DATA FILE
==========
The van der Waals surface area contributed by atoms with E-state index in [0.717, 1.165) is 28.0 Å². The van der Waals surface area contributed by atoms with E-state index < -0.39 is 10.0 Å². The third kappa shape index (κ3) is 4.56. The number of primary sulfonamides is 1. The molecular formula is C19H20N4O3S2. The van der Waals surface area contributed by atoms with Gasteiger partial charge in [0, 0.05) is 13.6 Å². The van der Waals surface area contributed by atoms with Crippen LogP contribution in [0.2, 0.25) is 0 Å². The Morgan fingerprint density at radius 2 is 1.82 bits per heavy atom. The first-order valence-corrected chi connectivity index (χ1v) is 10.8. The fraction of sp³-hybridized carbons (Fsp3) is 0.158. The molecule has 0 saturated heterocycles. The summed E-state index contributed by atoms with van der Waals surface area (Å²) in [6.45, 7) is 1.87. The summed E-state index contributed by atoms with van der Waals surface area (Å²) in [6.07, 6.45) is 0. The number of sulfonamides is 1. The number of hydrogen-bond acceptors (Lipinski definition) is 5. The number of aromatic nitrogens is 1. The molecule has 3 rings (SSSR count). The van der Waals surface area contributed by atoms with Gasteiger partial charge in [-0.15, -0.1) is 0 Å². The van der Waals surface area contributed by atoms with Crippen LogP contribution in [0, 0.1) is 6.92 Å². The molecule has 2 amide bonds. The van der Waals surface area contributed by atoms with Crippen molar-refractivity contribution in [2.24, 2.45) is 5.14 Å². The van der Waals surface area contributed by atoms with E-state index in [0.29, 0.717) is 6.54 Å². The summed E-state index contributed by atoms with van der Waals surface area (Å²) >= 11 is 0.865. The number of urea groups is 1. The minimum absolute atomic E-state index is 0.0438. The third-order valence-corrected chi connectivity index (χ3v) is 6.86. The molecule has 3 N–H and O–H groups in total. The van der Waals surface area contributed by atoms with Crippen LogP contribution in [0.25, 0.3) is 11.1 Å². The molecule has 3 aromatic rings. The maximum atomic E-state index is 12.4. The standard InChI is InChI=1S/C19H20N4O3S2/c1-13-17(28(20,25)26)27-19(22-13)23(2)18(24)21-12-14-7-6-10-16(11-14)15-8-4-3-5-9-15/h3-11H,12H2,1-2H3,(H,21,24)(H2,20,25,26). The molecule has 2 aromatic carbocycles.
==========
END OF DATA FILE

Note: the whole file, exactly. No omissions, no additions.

The van der Waals surface area contributed by atoms with E-state index in [0.717, 1.165) is 28.0 Å². The van der Waals surface area contributed by atoms with E-state index < -0.39 is 10.0 Å². The third kappa shape index (κ3) is 4.56. The number of primary sulfonamides is 1. The molecular formula is C19H20N4O3S2. The van der Waals surface area contributed by atoms with Gasteiger partial charge in [0, 0.05) is 13.6 Å². The van der Waals surface area contributed by atoms with Crippen LogP contribution in [0.2, 0.25) is 0 Å². The Morgan fingerprint density at radius 2 is 1.82 bits per heavy atom. The first-order valence-corrected chi connectivity index (χ1v) is 10.8. The fraction of sp³-hybridized carbons (Fsp3) is 0.158. The molecule has 0 saturated heterocycles. The summed E-state index contributed by atoms with van der Waals surface area (Å²) in [6.45, 7) is 1.87. The summed E-state index contributed by atoms with van der Waals surface area (Å²) in [6.07, 6.45) is 0. The number of sulfonamides is 1. The number of hydrogen-bond acceptors (Lipinski definition) is 5. The number of aromatic nitrogens is 1. The molecule has 3 rings (SSSR count). The van der Waals surface area contributed by atoms with Gasteiger partial charge in [-0.15, -0.1) is 0 Å². The van der Waals surface area contributed by atoms with Crippen LogP contribution in [0, 0.1) is 6.92 Å². The molecule has 2 amide bonds. The van der Waals surface area contributed by atoms with Crippen molar-refractivity contribution in [2.24, 2.45) is 5.14 Å². The van der Waals surface area contributed by atoms with E-state index in [0.29, 0.717) is 6.54 Å². The summed E-state index contributed by atoms with van der Waals surface area (Å²) >= 11 is 0.865. The number of urea groups is 1. The minimum absolute atomic E-state index is 0.0438. The third-order valence-corrected chi connectivity index (χ3v) is 6.86. The molecule has 3 N–H and O–H groups in total. The van der Waals surface area contributed by atoms with Crippen LogP contribution in [0.25, 0.3) is 11.1 Å². The molecule has 3 aromatic rings. The maximum atomic E-state index is 12.4. The standard InChI is InChI=1S/C19H20N4O3S2/c1-13-17(28(20,25)26)27-19(22-13)23(2)18(24)21-12-14-7-6-10-16(11-14)15-8-4-3-5-9-15/h3-11H,12H2,1-2H3,(H,21,24)(H2,20,25,26). The molecule has 2 aromatic carbocycles.